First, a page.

Saturday, November 21, 2020

At least 89 nonhuman primate species eat meat; the main importance of meat is probably as a source of vitamins, minerals, and micronutrients

Meat eating by nonhuman primates: A review and synthesis. David P. Watts. Journal of Human Evolution, Volume 149, December 2020, 102882.


• At least 89 nonhuman primate species representing 39 genera and 12 families eat meat.

• Birds are the most common prey taxon, followed by reptiles, amphibians, mammals, and fish.

• Most primates eat meat rarely, if at all, but meat sometimes provides substantial immediate energy and protein gains.

• The main importance of meat is probably as a source of vitamins, minerals, and micronutrients.

• Chimpanzees eat more meat than all other nonhuman primates, but much less than African hunter-gatherers.

• Nonhuman primates only hunt prey much smaller than themselves. Only some capuchins and some chimpanzees use tools to assist in prey capture.

Abstract: Most nonhuman primates prey on vertebrates. Meat-eating, defined as ingestion of vertebrate tissue, occurs in 12 families, ≥39 genera, and ≥89 species. It is most common in capuchins (Cebus and Sapajus spp.), baboons (Papio spp.), bonobos (Pan paniscus), and chimpanzees (Pan troglodytes) and modestly common in blue monkeys (Cercopithecus mitis), callitrichids (Callithrix spp. and Saguinus spp.), and squirrel monkeys (Saimiri spp.). It is uncommon in other cercopithecines, rare in other haplorhines and in lemurs, and virtually absent in colobines. Birds are the prey class eaten by the most species (≥53), followed by reptiles (≥48), amphibians (≥38), mammals (≥35), and fish (≥7). Major hypotheses for the importance of meat eating are that it is (1) mainly an energy source, especially (1a) when plant-source foods (PSFs) with high energy return rates are scarce (energy shortfall hypothesis); (2) mainly a protein source; and (3) mainly a source of micronutrients scarce in PSFs. Meat eating bouts sometimes provide substantial energy and protein, and some chimpanzees gain substantial protein from meat monthly or annually. However, meat typically accounts for only small proportions of feeding time and of total energy and protein intake, and quantitative data are inconsistent with the energy shortfall hypothesis. PSFs and/or invertebrates are presumably the main protein sources, even for chimpanzees. Support is strongest for the micronutrient hypothesis. Most chimpanzees eat far less meat than recorded for hunter-gatherers, but the highest chimpanzee estimates approach the lowest for African hunter-gatherers. In fundamental contrast to the human predatory pattern, other primates only eat vertebrates much smaller than they are, tool-assisted predation is rare except in some capuchins and chimpanzees, and tool use in carcass processing is virtually absent. However, harvesting of small prey deserves more attention with reference to the archaeological and ethnographic record.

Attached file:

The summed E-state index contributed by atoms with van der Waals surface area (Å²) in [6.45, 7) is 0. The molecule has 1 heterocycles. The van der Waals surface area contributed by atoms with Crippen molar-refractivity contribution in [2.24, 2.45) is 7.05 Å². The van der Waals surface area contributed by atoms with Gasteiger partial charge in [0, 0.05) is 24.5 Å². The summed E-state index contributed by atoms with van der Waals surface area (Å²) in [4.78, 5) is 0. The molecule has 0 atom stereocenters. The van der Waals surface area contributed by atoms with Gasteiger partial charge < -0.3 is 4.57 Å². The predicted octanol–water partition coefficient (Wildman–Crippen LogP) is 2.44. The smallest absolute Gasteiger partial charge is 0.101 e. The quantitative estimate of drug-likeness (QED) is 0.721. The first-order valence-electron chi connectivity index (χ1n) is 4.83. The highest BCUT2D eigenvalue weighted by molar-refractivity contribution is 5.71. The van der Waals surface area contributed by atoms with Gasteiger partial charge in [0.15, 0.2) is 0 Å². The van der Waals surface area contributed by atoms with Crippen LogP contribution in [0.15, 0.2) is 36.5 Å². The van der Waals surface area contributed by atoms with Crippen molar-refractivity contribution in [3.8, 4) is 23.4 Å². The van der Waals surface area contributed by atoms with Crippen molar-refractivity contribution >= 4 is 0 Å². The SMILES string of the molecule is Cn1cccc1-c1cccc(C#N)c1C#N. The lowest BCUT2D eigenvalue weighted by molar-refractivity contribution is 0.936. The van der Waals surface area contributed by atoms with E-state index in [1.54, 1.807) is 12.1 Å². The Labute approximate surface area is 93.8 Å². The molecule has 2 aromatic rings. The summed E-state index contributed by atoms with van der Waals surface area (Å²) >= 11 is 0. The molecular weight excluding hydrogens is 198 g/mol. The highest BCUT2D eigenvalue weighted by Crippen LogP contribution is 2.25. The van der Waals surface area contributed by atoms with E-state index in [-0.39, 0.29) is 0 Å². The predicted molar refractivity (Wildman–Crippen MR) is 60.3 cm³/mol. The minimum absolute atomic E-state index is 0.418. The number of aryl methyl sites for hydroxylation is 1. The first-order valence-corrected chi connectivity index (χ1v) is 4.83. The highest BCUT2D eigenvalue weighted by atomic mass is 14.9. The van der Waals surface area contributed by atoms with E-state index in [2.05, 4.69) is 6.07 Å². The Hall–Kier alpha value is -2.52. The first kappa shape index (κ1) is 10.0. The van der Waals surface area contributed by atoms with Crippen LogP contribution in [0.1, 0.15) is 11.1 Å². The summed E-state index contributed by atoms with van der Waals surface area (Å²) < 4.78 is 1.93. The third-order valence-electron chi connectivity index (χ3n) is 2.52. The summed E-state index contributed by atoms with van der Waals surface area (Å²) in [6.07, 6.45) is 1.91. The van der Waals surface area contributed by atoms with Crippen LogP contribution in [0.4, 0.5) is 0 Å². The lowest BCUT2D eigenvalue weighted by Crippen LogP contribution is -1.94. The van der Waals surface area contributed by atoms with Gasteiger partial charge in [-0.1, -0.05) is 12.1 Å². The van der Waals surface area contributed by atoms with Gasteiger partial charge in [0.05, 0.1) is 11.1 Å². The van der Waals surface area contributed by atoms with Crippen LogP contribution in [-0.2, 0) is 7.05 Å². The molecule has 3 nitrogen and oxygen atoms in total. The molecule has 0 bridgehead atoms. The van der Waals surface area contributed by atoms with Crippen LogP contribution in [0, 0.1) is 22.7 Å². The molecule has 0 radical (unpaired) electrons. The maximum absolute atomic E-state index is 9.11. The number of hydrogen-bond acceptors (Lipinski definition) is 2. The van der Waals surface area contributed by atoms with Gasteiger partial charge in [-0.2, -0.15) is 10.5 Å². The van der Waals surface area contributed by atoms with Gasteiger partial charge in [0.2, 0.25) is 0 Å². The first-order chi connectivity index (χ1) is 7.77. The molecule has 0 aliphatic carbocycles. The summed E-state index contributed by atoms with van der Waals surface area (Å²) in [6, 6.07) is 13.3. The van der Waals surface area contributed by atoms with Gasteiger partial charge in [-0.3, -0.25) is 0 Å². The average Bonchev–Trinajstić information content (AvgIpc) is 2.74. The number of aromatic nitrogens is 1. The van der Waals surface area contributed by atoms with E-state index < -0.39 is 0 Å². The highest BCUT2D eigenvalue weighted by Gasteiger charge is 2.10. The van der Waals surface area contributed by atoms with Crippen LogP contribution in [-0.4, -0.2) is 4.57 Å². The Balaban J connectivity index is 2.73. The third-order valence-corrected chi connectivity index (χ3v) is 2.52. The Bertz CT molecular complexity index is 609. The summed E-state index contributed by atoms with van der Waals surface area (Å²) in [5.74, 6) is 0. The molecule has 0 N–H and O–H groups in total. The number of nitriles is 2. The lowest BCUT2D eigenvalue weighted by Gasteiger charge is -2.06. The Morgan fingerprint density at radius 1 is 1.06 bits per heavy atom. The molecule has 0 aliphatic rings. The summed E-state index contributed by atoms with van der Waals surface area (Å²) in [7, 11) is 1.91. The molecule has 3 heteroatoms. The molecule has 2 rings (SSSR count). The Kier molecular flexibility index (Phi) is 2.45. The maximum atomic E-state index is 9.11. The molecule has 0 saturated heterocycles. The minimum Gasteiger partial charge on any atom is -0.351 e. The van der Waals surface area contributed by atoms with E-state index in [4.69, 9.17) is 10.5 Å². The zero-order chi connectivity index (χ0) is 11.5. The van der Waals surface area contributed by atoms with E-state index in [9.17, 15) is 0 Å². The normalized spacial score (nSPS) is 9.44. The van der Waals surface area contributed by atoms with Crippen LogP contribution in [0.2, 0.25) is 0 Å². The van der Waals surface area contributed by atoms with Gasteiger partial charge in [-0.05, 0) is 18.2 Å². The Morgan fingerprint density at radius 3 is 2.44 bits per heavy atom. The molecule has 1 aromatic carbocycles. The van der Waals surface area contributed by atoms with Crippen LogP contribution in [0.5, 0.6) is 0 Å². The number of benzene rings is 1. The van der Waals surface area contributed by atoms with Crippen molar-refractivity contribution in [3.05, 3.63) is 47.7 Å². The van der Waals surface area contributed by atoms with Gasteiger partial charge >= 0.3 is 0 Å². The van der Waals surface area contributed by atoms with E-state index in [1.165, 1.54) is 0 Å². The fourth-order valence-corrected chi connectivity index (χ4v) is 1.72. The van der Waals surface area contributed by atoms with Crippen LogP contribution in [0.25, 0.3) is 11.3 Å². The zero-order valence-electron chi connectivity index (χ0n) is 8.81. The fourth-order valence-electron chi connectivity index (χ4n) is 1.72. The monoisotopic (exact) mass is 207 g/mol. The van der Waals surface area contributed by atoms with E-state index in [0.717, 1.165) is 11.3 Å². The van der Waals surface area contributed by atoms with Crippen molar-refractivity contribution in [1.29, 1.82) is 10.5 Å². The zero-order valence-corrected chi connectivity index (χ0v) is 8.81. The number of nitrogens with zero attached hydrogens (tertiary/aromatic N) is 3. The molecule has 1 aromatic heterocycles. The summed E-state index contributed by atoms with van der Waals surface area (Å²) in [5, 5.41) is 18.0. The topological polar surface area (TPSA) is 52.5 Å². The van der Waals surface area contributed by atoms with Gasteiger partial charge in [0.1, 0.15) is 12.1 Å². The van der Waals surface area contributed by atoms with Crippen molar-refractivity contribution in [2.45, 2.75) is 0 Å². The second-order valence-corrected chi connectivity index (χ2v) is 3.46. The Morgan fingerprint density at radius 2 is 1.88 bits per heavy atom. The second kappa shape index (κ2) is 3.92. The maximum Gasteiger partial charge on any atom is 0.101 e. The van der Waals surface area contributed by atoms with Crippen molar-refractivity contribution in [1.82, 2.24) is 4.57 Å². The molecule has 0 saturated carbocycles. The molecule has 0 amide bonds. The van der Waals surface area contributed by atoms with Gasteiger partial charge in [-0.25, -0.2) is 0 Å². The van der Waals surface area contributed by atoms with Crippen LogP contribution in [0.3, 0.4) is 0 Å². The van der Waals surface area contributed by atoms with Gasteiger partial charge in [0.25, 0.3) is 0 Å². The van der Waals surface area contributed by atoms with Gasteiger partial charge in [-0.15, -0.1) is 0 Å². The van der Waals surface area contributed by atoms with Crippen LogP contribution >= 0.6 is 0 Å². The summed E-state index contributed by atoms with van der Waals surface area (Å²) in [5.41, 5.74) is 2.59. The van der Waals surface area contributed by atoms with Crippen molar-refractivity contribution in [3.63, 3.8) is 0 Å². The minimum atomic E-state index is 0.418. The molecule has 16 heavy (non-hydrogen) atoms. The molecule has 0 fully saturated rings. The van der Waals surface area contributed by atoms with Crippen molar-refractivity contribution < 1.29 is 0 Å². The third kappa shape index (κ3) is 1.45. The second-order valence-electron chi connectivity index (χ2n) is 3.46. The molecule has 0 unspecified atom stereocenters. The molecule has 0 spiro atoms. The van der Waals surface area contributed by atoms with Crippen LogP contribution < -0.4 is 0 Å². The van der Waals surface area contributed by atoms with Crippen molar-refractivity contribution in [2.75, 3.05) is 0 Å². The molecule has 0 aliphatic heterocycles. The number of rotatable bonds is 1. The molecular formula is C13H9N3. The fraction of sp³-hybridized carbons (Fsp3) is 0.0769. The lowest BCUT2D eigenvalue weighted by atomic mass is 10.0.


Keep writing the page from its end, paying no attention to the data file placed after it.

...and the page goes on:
Keywords: PrimatesMeat eatingNutritionChimpanzeesCapuchinsBaboons

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